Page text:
“I don’t know… Maybe the world shakes different now. There are things hiding in the air, waiting to come alive.”
In Jenna Cha’s artwork in The Sickness, Chapter One, something is happening in it that we can’t see. It’s just outside of our sight; maybe it’s happening on a different frequency than our vision can adjust to or it’s something that our brains are trained to filter out of our perceptions for the sake of our own sanity. Set in Minnesota in 1945 and Colorado in 1955, Cha and writer Lonnie Nadler’s first issue constantly hints at things that most of us can’t see. Whether it’s Danny, sitting in an Indiana diner, so focused on the building across the street and its windows which don’t provide anything more than a surface glimpse into what’s happening in the building, or a Colorado mother who saw things in and on her family before she took an ax to them, Cha and Nadler lay the groundwork of unseen horrors. Dale, the son who somehow survives the brutal, murderous attack by his mother, describes her visions from this hospital bed; “Mom… she… she said there were… holes everywhere. And bumps and… teeth and… she said they were crawling on me,” and then adds “… and she kept saying there was someone else in the house.”
Danny and Dale’s mother’s perceptions function on a level that ours simply can’t at the start of this story. Cha lays in these brief and shocking moments where our perceptions start to match theirs, as we see people with their eyes as if we’re adjusting to this new reality. We see the holes, the bumps, and the madness as if the narrative is rewiring our brains to align with these characters. The Sickness Chapter One isn’t trying to exist in our world; it’s pulling us into its world. This world looks and feels a lot like ours; it’s recognizable and easy to mistake for the real world. But on the first page, Cha and Nadler are already taking us outside of the norm.
The issue opens with an extreme closeup of an eye and then slowly pulls out over 4 more panels to reveal Danny’s face, overlaid with the building that he’s watching from across the street. We move from an extremely internal state of being to a state that’s in tension between the internal and external. This is the beginning of the readjustment that Cha and Nadler are performing on our perceptions, trying to force us into a kind of synchronicity with the narrative before ejecting us from it by placing us on a seemingly normal street, with four panels of relative normality, circa 1945.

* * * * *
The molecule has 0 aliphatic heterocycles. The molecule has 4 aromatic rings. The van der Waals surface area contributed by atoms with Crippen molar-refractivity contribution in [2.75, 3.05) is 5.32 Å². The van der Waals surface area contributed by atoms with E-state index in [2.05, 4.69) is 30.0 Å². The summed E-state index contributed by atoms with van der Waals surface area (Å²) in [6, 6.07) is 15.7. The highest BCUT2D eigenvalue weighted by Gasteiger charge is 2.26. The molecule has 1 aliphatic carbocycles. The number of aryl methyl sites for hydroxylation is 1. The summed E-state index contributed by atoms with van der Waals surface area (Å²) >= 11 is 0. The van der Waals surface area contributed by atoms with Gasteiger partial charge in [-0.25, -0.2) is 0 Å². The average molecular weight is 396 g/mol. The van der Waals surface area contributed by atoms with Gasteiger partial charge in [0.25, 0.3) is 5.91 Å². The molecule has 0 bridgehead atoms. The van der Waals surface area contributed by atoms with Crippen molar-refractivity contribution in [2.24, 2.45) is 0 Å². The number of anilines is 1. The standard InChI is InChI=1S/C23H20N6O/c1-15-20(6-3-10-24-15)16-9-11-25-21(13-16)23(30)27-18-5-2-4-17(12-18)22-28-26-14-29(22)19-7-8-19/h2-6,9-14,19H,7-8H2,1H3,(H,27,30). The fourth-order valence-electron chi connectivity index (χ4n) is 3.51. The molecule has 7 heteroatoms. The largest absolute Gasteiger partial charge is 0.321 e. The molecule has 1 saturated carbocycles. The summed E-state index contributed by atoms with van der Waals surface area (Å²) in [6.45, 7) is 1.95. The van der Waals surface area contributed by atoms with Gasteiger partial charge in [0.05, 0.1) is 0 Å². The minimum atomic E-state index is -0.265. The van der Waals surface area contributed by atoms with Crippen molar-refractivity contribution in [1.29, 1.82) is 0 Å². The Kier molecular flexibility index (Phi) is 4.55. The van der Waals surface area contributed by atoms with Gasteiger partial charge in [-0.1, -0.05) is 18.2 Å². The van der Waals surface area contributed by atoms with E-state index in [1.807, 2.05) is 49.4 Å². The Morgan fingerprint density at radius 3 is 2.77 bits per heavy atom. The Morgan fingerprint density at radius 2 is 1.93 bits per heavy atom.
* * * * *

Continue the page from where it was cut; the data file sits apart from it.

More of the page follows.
But then there’s that kid, doing what a kid does, probably looking at his reflection in the window, unaware of his appearance to anyone on the other side of the diner’s window. There’s nothing sinister in the action but everything sinister in the timing of it. This is how Cha and Nadler keep us riveted to the story, by being so vivid in their depiction of 1945 that we’re looking for the shadows obscuring what we can’t see. In these moments, there’s a literalness to Cha’s artwork that makes it difficult to look away from them. She creates a realism in the things that we can’t see.
That’s what makes The Sickness Chapter One so much more suspenseful. We can immediately sense through the art that there’s a reality these characters can see that we can’t. Cha and Nadler then show us that only Danny is tuned into whatever exists outside of our sight; his friends chide him and laugh at him in the cruel way that friends can, also unable to catch a glimpse of what he sees and what haunts him. Only Danny can see it but slowly our perceptions start to line up with his and that’s maybe the scariest thing in this issue as we can begin to see the world behind the world here. So when the story jumps 10 years and half a country away in the second half of the issue, maybe we begin to understand what a suburban housewife sees, the holes and the bumps and the teeth crawling on people.
There’s no place for the reader to hide in this story. Whether it’s Minnesota in 1945 or Colorado in 1955, there’s this disease that permeates these times and these places. Jenna Cha and Lonnie Nadler maybe aren’t carriers of this disease but they are practitioners of it, using this comic to turn it into a viral system that’s just starting to worm its way into our consciousnesses.